Thursday, July 28, 2011

Nathan Altman

Nathan Altman

Nathan Isaevich Altman (December 22, 1889 – December 12, 1970) was a Jewish, Russian and Soviet avant-garde artist, Cubist painter, stage designer and book illustrator who was born, grew up and began his art studies in Ukraine, Russian Empire.

Nathan Altman Art
Nathan Altman Biography

He was born in Vinnytsia, Russian Empire (now independent Ukraine) to a family of Russian Jewish merchants.

From 1902 to 1907 he studied painting and sculpture at the Art College in Odessa (now independent Ukraine). In 1906 he had his first exhibition in Odessa.

In 1910 he went to Paris, where he stayed for one year. He studied at the Free Russian Academy in Paris, working in the studio of Wladimir Baranoff-Rossine, and had contact with Marc Chagall, Alexander Archipenko, and David Shterenberg. In 1910 he became a member of the group Soyuz Molodyozhi (Union of Youth).

In 1912 Altman moved to Saint Petersburg. His famous Portrait of Anna Akhmatova, conceived in Cubist style, was painted in 1914. From 1915 to 1917 Nathan Altman was the teacher at Mikhail Bernstein's private art school. After 1916 he started to work as a stage designer.

In 1918 he was the member of the Board for Artistic Matters within the Department of Fine Arts of the People's Commissariat of Enlightenment together with Malevich, Baranoff-Rossine and Shevchenko. In the same year he had an exhibition with the group Jewish Society for the Furthering of the Arts in Moscow, together with Wladimir Baranoff-Rossine, El Lissitzky and the others. In this same year he installed a temporary work of architectural sculpture in Palace Square to commemorate the 1st anniversary of the October Revolution. The canvas was subsequently cut up and used for soldiers' foot bindings.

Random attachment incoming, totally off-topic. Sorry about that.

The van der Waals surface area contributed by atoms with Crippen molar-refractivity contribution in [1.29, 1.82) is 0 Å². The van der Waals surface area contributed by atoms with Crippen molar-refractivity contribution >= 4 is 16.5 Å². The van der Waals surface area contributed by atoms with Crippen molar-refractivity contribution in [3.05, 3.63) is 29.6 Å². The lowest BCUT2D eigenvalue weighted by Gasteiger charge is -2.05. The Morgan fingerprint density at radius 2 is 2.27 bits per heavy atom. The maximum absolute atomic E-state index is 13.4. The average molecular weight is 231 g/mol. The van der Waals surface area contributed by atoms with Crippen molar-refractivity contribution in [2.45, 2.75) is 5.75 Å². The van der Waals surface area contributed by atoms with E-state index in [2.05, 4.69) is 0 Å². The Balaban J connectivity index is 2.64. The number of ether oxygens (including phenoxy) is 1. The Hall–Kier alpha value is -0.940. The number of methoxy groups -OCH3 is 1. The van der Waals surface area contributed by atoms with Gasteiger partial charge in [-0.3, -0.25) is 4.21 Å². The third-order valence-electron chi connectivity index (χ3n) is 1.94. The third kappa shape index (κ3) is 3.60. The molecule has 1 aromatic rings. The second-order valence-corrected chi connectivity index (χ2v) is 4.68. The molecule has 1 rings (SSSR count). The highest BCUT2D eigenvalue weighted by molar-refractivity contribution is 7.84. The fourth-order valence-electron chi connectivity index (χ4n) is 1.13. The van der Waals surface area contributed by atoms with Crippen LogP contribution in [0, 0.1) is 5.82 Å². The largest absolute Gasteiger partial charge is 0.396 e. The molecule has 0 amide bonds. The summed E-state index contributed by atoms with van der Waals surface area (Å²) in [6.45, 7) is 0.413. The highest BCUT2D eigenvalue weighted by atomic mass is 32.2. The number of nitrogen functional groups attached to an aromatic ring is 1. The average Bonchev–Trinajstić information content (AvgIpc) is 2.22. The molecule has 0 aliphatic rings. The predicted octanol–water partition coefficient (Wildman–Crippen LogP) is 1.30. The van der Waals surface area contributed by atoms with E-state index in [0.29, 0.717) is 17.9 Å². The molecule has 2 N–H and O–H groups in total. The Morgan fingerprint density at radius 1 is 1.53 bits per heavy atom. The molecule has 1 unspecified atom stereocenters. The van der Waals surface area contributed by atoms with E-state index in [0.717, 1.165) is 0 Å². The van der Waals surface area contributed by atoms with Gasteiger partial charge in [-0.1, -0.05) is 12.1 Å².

In 1920 he became a member of the Institute for Artistic Culture (INKHUK), together with Kasimir Malevich, Vladimir Tatlin and the others. In the same year, he participated in the exhibition From Impressionism to Cubism in the Museum of Painterly Culture in Petrograd.(now Saint Petersburg). In 1921 he moved to Moscow. From 1921 to 1922 he was director of the Museum of Painterly Culture in Petrograd.

From 1920 to 1928 he worked on stage designs for the Habimah Theatre and the Jewish State Theatre in Moscow. In 1923 a volume of his Jewish graphic art, Evrejskaja grafika Natana Al'tmana: Tekst Maksa Osborna [Max Osborn], was published in Berlin.

In 1925 he participated in Exposition Internationale des Arts Decoratifs et Industriels Moderns (Art Deco) in Paris together with Aleksandra Ekster, Vadim Meller, Rudolf Frentz, Sonia Delaunay-Terk and David Shterenberg. His first solo exhibition in Leningrad was in 1926.

Altman moved to Paris in 1928. In 1936 he returned to Leningrad (now Saint Petersburg). He worked mainly for the theatre, as a book illustrator and an author of essays about art.

Nathan Altman died in Leningrad aged 81.

Article from Wikipedia.